California passed a fois gras Ban in 2004, which goes into effect on July 1. Naturally, a lot of chefs think this is a bad idea. Given the types of people I follow on Twitter, I heard about the reaction to the ban before the ban itself. So what's the deal?
The people against fois gras point to the force-feeding of a goose, which gives a goose more food than it needs, so that its liver will become fattier. Okay, we are a humane society who doesn't want to hurt animals unnecessarily. It's hard to argue that point. Except that the chefs are pointing out that a vast majority of poultry and meat in the US market are being raised in horrific circumstances, such as animals living their lives covered in their own filth and unable to move around, but that's perfectly legal and much more wrong than the fois. And there we have the interesting bit.
Neither group wants to hurt animals. We all have our own tolerance for the harm to animals vs. the need/desire for food. On the vegan side, there is no tolerance for harm to animals. For everyone else, there is a compromise. The most important factors in that compromise will likely indicate which side of the fois gras ban any given person will fall on.
For the legislators, the desire is to ensure that as many people as possible get a chance to buy meat at a low price.* For the chefs, the goal is to make the sacrifice of any given animal mean as much as possible, so they will focus on things that make the quality and taste of the meat as good as possible. Legislators see the compromise as something for the greater good, and chefs see the compromise as one of respect for the animal.
Personally, I side with the chefs. I understand the legislators' desires, but I think that we are sincerely unbalanced in our approach to how much meat we need to eat at any given meal, and the shear number of animals that are harmed by industrial farming far outweighs the few geese that are force fed. Even if force feeding were as bad as many of the practices of the large-scale poultry, beef, and pork raising industries, which I am not conceding, there are so few geese/ducks that are affected that maybe we should consider looking at a problem with larger reach first.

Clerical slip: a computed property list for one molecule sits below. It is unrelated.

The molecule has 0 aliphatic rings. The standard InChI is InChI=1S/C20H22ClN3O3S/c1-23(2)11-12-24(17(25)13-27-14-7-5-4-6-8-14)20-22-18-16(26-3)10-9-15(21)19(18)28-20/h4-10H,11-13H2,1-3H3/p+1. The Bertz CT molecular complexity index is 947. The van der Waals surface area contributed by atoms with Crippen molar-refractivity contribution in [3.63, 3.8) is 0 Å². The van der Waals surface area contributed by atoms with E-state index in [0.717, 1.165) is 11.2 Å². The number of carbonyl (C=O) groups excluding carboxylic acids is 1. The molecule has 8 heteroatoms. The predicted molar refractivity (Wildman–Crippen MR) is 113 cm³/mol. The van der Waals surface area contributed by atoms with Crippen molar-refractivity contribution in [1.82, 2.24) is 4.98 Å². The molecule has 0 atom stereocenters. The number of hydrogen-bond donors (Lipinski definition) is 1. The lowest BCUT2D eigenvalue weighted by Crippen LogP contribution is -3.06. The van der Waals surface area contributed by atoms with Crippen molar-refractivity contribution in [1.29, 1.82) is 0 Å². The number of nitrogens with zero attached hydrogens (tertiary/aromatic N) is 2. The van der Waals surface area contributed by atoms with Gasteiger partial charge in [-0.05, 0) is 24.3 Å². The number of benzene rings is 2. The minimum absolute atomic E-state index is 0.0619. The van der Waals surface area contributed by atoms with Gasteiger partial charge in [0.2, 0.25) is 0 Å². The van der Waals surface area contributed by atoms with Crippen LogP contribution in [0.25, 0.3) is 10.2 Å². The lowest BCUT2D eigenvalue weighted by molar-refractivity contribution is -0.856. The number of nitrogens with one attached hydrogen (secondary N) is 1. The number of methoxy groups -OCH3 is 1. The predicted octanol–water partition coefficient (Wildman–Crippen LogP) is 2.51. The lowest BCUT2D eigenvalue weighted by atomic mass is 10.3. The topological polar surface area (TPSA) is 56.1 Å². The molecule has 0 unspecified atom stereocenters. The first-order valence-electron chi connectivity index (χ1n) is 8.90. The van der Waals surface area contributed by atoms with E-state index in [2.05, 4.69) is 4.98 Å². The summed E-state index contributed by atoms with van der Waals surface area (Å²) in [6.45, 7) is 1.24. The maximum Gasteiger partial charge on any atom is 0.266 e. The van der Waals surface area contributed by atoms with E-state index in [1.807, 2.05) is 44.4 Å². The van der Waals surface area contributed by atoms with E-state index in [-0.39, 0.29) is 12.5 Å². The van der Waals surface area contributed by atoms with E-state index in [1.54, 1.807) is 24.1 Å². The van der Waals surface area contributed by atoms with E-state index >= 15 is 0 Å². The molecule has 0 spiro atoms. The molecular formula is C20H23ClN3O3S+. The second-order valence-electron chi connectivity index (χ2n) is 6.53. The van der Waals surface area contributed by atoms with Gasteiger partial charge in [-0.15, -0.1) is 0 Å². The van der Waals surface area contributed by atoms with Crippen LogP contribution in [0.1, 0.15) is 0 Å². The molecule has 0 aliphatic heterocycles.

Of course, the reach is part of the issue. A change to, say, the practices of the mainstream chicken ranches would affect not only all the chickens, but all of the people who buy chickens, which means that it's fraught with peril, both to the people they would affect as well as the people who might vote for them. After all, being the legislator who tripled the price of chicken isn't going to make you a popular person when the next voting cycle comes around. A ban on fois gras makes it clear that you are for animal rights without doing anything that will affect enough people who would vote against you, so it's fairly safe.
*- Of course, there may be an underlying reason for that desire, such as a company or industry with that goal has given the legislator a fat sack of cash, and the legislator really likes cash. However, the underlying reason is not the focus here.